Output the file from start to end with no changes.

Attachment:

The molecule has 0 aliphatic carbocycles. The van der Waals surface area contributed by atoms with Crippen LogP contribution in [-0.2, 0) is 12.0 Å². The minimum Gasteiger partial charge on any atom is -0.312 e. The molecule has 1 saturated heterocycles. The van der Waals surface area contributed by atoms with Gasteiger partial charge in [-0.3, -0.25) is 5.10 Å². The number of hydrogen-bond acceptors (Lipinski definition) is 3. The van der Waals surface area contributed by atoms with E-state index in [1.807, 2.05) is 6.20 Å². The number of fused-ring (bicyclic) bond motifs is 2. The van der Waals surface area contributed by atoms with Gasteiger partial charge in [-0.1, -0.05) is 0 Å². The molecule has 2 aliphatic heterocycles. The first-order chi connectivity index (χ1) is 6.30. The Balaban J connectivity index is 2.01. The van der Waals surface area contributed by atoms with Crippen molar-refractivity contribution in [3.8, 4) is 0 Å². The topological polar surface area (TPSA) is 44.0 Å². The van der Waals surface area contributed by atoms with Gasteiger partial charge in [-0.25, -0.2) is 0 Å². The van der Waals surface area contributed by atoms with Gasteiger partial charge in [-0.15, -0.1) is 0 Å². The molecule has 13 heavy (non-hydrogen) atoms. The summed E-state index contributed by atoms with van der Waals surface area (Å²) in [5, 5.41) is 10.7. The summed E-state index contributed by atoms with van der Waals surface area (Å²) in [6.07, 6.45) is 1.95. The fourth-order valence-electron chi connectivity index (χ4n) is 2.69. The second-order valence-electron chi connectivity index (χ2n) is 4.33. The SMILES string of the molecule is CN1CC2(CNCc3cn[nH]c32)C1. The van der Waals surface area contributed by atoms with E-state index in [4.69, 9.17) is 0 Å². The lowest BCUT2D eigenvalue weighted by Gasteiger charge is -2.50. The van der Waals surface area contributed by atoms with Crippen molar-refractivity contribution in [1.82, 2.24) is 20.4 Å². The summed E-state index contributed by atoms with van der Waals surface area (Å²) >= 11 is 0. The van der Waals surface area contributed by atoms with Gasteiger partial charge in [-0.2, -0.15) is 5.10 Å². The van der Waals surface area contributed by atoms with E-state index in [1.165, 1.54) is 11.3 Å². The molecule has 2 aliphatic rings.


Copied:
The molecule has 0 aliphatic carbocycles. The van der Waals surface area contributed by atoms with Crippen LogP contribution in [-0.2, 0) is 12.0 Å². The minimum Gasteiger partial charge on any atom is -0.312 e. The molecule has 1 saturated heterocycles. The van der Waals surface area contributed by atoms with Gasteiger partial charge in [-0.3, -0.25) is 5.10 Å². The number of hydrogen-bond acceptors (Lipinski definition) is 3. The van der Waals surface area contributed by atoms with E-state index in [1.807, 2.05) is 6.20 Å². The number of fused-ring (bicyclic) bond motifs is 2. The van der Waals surface area contributed by atoms with Gasteiger partial charge in [-0.1, -0.05) is 0 Å². The molecule has 2 aliphatic heterocycles. The first-order chi connectivity index (χ1) is 6.30. The Balaban J connectivity index is 2.01. The van der Waals surface area contributed by atoms with Crippen molar-refractivity contribution in [3.8, 4) is 0 Å². The topological polar surface area (TPSA) is 44.0 Å². The van der Waals surface area contributed by atoms with Gasteiger partial charge in [-0.25, -0.2) is 0 Å². The van der Waals surface area contributed by atoms with Gasteiger partial charge in [-0.15, -0.1) is 0 Å². The molecule has 13 heavy (non-hydrogen) atoms. The summed E-state index contributed by atoms with van der Waals surface area (Å²) in [5, 5.41) is 10.7. The summed E-state index contributed by atoms with van der Waals surface area (Å²) in [6.07, 6.45) is 1.95. The fourth-order valence-electron chi connectivity index (χ4n) is 2.69. The second-order valence-electron chi connectivity index (χ2n) is 4.33. The SMILES string of the molecule is CN1CC2(CNCc3cn[nH]c32)C1. The van der Waals surface area contributed by atoms with E-state index in [4.69, 9.17) is 0 Å². The lowest BCUT2D eigenvalue weighted by Gasteiger charge is -2.50. The van der Waals surface area contributed by atoms with Crippen molar-refractivity contribution in [1.82, 2.24) is 20.4 Å². The summed E-state index contributed by atoms with van der Waals surface area (Å²) >= 11 is 0. The van der Waals surface area contributed by atoms with Gasteiger partial charge in [-0.2, -0.15) is 5.10 Å². The van der Waals surface area contributed by atoms with E-state index in [1.165, 1.54) is 11.3 Å². The molecule has 2 aliphatic rings.